Gustav Mahler's Second Symphony is also known as his Resurrection symphony. But after attending last nights concert with the New York Philharmonic at Avery Fisher Hall, one could also aptly retile it his symphony of Resilience and Perseverance.
Mahler's music ebbs and flows like the peaks and valleys of life itself. Each high is ephemeral and lingers only to be tarnished by sorrow and/or disappointment. His score mirrors life so perfectly, one cannot help but cherish the glorious moments all the more when we are subjected to a few minutes of "dreck." Dreck, of course, referring to the life portion, not the actual notes played.
Alan Gilbert lead his orchestra with fierce control and very fancy footwork. His style may be slightly theatrical, yet it only enhanced the audiences experience. Seeing a man so passionate about this music makes one listen with rapt attention. The mezzo soloist was Finish singer Lili Paasikivi. When she first took the stage, she seemed to possess a certain melancholy which I am assuming to be a character choice. One that fit the bill perfectly with her opening lines of, "O little red rose! Humankind lies in greatest need! Humankind lies in greatest pain!" Ms. Paasikivi sang with a robust, rich, and fluid musicality, and with a tone something akin to liquid platinum. Making her New York Philharmonic debut was the soprano soloist Miah Persson. She had a voice well suited for Mahler by way of the passionate content (her interpretation was flawless) though, at times, had a youthful, unpolished quality. The New York Choral Artists acted as a splendid vocal backdrop in the grand scheme of the magnificent, awesome piece.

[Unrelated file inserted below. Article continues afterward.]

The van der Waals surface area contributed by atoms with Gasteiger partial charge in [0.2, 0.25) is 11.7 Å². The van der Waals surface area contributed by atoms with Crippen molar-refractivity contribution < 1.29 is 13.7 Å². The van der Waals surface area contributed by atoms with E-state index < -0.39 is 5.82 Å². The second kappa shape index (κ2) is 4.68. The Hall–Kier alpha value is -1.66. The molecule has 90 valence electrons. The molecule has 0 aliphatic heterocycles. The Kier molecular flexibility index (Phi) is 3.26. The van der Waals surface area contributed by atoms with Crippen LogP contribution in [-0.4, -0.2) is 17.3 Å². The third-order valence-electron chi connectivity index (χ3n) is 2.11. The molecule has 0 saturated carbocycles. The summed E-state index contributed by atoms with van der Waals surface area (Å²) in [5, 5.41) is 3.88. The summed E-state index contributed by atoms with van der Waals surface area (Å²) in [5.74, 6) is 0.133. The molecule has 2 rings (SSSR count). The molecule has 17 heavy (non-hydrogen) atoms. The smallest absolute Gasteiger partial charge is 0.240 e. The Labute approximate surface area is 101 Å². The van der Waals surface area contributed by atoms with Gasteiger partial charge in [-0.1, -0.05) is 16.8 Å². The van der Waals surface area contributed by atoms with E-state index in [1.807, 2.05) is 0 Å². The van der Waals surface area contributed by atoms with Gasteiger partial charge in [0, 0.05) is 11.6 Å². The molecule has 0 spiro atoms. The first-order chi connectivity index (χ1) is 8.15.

Mahler's Second Symphony in C minor leaves one feeling refreshed and confident to "prepare to live" ones own life because in the end all will be right, and "you will rise again!"
For more information about this and other concerts with the New York Philharmonic, click here.